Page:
April 26, 2023
SINGAPORE – Singapore has come out tops in a ranking that tracks the effectiveness of governments around the world, edging out Finland, which has topped the index since it was first published in 2021.
What pushed Singapore up from third place on the annual Chandler Good Government Index in the past two editions to the first spot in 2023 was its performance in the pillars of leadership and foresight, strong institutions, financial stewardship, attractive marketplace and helping people rise.
But the Republic fared slightly worse in the two pillars of robust laws and policies, and global influence and reputation, than it did in 2022.
The Chandler Institute of Governance said its report this year – its third – offers a special focus on how the pillars of good government stand together in the face of a polycrisis, which it defined as a cluster of global crises that interact to produce harms greater than each crisis would individually produce.
The mix of a deadly pandemic, bloody war and rampant inflation shone a spotlight on governments that have had to cope with relentless change and uncertainty while maintaining stability and adapting effectively, added the institute, a non-profit organisation headquartered in Singapore.
It said Singapore’s Government was able to deliver during turbulent times as it had improved in the areas of implementation, strategic prioritisation and innovation.
Singapore’s response to the Covid-19 pandemic was laudable, the institute added, noting that the country outperformed peer countries in its recovery from the pandemic, and the economy surpassed its pre-crisis levels.
Coming after Singapore in the top 10 were Switzerland, Finland, Denmark, Norway, Sweden, the Netherlands, Germany, the United Kingdom and New Zealand.
Singapore, Finland, and Norway showed the strongest capacity to manage the risks posed by the polycrisis, said the institute, noting that well-governed countries are more likely to have developed greater resilience to prepare for such crises.
The index examines how public institutions come together to prepare for crises, how governments are confronting inflation while sustaining good jobs, and how governments are building more inclusive communities and resilient health systems, among other things.
Countries are scored on 35 indicators organised into the seven pillars.
It taps more than 50 publicly available global data sources, including from the United Nations, World Trade Organisation, World Justice Project and Yale University.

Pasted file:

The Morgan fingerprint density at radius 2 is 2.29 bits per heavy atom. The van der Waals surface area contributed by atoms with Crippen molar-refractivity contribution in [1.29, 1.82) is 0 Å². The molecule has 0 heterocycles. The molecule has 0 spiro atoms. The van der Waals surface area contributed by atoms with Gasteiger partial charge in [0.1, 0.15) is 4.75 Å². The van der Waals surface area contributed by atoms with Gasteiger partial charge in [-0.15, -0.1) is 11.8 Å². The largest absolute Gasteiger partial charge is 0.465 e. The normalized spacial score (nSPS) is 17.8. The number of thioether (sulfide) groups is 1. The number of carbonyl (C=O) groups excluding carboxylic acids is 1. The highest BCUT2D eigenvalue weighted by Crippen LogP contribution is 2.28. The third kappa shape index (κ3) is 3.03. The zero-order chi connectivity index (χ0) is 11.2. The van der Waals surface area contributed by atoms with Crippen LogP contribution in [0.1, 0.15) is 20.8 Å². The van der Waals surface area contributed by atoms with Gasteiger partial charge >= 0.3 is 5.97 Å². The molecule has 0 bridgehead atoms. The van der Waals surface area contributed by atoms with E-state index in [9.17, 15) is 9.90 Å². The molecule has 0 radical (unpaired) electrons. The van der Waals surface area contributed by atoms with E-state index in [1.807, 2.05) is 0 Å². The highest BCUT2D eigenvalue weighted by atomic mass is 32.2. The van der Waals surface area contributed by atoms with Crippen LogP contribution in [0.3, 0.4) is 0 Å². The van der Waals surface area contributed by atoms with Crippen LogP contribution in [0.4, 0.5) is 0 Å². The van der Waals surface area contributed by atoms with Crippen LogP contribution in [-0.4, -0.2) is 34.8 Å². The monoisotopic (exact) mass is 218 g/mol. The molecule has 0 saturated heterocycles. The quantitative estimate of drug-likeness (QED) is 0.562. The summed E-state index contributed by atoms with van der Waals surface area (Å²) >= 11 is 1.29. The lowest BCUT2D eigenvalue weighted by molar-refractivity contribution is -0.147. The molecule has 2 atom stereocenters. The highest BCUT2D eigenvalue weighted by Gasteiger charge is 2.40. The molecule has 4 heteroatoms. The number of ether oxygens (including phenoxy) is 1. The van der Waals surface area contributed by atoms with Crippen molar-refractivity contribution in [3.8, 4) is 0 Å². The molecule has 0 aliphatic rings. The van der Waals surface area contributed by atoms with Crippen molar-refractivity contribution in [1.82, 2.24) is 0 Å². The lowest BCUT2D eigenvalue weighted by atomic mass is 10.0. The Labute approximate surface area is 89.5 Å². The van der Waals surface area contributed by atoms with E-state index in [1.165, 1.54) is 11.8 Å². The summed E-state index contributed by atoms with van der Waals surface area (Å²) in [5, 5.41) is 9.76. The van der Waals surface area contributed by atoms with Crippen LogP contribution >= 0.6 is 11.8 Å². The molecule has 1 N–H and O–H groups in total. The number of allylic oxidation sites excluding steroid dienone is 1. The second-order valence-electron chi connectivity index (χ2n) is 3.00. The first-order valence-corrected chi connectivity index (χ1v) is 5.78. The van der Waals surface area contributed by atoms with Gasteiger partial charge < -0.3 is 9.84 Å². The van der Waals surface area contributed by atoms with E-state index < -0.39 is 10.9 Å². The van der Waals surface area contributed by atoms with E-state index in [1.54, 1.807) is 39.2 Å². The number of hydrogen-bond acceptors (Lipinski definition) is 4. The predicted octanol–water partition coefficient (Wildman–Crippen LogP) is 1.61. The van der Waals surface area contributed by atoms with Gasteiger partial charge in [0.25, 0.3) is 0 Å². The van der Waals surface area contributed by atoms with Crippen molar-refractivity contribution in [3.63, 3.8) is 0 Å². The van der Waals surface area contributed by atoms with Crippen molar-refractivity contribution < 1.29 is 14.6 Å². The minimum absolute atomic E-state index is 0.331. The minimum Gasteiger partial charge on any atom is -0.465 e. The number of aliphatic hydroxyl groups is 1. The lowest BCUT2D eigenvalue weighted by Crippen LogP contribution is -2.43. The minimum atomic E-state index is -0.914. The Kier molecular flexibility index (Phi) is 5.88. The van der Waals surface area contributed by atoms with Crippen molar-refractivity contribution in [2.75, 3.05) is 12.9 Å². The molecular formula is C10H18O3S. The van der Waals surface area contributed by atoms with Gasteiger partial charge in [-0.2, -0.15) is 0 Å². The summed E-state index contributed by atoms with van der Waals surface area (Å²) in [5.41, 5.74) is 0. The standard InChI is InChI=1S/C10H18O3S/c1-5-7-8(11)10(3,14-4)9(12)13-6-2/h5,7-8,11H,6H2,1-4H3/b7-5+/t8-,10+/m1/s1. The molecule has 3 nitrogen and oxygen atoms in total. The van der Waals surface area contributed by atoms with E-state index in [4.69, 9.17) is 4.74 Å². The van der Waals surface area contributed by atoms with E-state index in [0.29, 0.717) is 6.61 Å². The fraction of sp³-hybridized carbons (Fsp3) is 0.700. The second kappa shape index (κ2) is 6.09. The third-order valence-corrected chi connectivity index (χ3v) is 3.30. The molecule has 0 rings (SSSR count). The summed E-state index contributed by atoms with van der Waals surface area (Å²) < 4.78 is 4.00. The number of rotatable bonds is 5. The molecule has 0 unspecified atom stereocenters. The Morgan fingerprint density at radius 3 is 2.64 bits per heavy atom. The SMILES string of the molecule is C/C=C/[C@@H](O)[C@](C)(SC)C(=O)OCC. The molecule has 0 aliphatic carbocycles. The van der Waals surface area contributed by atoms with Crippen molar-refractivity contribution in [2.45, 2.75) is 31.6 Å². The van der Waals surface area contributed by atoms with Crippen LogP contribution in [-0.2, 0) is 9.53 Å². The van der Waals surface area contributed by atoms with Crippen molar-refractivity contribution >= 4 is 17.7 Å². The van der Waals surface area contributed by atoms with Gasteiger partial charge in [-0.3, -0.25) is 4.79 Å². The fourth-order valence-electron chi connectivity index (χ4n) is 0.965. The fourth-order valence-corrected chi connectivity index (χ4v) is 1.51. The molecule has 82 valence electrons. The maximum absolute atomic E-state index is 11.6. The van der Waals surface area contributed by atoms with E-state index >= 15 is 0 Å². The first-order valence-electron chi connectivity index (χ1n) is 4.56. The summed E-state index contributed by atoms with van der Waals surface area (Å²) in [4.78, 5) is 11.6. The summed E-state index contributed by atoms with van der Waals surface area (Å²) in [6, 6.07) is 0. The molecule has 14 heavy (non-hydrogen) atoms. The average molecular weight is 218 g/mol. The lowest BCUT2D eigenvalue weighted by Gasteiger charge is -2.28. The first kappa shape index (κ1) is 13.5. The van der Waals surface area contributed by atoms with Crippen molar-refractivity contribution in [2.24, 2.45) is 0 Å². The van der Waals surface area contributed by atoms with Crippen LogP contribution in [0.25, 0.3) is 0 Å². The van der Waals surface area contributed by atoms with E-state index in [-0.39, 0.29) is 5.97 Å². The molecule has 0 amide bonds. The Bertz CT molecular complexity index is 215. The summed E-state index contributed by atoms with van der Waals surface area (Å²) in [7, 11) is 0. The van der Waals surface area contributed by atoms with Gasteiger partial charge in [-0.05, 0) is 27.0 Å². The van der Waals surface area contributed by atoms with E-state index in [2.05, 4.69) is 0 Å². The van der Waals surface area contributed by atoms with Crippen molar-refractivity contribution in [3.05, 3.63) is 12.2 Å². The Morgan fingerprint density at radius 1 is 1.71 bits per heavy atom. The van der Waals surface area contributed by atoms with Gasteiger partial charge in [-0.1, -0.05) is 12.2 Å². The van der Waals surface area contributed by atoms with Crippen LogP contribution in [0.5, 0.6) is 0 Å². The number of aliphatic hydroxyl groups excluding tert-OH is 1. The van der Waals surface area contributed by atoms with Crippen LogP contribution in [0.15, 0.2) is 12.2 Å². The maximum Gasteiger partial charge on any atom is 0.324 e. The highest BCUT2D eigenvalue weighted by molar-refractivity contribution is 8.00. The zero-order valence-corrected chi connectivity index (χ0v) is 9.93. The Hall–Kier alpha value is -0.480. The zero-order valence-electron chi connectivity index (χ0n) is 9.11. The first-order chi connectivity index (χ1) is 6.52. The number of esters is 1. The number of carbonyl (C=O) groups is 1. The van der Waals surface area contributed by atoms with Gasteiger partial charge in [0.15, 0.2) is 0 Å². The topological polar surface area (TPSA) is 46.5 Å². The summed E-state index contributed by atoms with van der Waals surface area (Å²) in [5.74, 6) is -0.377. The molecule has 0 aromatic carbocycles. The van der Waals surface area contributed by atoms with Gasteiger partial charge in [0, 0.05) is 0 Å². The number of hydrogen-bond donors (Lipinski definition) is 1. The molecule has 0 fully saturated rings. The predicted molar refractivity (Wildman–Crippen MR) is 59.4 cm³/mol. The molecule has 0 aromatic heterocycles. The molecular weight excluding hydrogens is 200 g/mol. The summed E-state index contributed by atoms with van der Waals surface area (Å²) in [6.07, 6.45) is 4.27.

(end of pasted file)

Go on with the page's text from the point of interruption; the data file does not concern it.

The institute said the most reliable predictors of overall good governance are the indicators capturing the rule of law, ethical leadership and property rights. This was also true for the 2022 and 2021 data, illustrating how fundamental these three components of government are to delivering effective governance, it added.
A total of 104 countries – representing about 90 per cent of the world’s population – were evaluated.
Singapore was ranked 11th in rule of law, No. 4 in ethical leadership, and No. 2 in property rights.
Good government is also closely correlated with several important outcomes that are national goals and priorities for many countries, such as reducing extreme inequality, said the institute. This suggests that well-governed countries are better prepared to achieve shared prosperity and fairer, more inclusive societies.
Mr Christian Bason, chief executive officer of the Danish Design Centre and a member of the index’s global advisory panel, said the enduring key role of ethical leadership points to the responsibility of public decision-makers to uphold high standards of integrity and to empathise with the citizens and societies they work for.
He added: “Ethical leadership should, however, also be seen in the wider context of leadership and foresight. Perhaps most important at a time of polycrisis is the ability to collaboratively foster new visions of what a good society looks like. After all, if you can imagine it, then you can design it.”
In 2023, Asian countries including Japan, Vietnam, Indonesia, China, Cambodia and South Korea made gains on the index, demonstrating improved public-sector capabilities and performance, said the institute.
Middle-income countries also experienced the greatest movement on the index, with Vietnam, North Macedonia, the Kyrgyz Republic and Kenya showing the biggest improvements.
Mr Wu Wei Neng, executive director of the institute, which works with governments through training programmes and projects, said the index’s methodology focuses on technocratic capabilities and skills, rather than political ideologies.
“We want the index to be a practical tool to support more effective governance and public service delivery for all countries, regardless of their system of government or income level. It is encouraging to see positive movement in the rankings among middle-income countries, and a number of countries in Asia,” he added.